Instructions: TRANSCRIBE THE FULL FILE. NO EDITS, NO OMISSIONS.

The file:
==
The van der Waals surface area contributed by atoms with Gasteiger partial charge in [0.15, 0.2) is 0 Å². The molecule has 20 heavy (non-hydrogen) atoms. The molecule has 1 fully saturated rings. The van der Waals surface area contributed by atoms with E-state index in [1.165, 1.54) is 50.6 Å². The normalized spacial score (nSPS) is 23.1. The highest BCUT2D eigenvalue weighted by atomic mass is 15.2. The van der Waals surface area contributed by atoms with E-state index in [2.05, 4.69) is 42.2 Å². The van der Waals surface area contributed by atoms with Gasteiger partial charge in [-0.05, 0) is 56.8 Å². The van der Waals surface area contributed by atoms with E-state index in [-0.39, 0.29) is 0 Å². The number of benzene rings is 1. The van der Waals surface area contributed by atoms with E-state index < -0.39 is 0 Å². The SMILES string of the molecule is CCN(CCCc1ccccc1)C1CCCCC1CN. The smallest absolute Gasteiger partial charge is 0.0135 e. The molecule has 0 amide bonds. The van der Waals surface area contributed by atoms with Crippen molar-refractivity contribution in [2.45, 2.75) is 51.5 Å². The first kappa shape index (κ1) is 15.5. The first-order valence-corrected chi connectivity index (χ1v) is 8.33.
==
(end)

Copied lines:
The van der Waals surface area contributed by atoms with Gasteiger partial charge in [0.15, 0.2) is 0 Å². The molecule has 20 heavy (non-hydrogen) atoms. The molecule has 1 fully saturated rings. The van der Waals surface area contributed by atoms with E-state index in [1.165, 1.54) is 50.6 Å². The normalized spacial score (nSPS) is 23.1. The highest BCUT2D eigenvalue weighted by atomic mass is 15.2. The van der Waals surface area contributed by atoms with E-state index in [2.05, 4.69) is 42.2 Å². The van der Waals surface area contributed by atoms with Gasteiger partial charge in [-0.05, 0) is 56.8 Å². The van der Waals surface area contributed by atoms with E-state index in [-0.39, 0.29) is 0 Å². The number of benzene rings is 1. The van der Waals surface area contributed by atoms with E-state index < -0.39 is 0 Å². The SMILES string of the molecule is CCN(CCCc1ccccc1)C1CCCCC1CN. The smallest absolute Gasteiger partial charge is 0.0135 e. The molecule has 0 amide bonds. The van der Waals surface area contributed by atoms with Crippen molar-refractivity contribution in [2.45, 2.75) is 51.5 Å². The first kappa shape index (κ1) is 15.5. The first-order valence-corrected chi connectivity index (χ1v) is 8.33.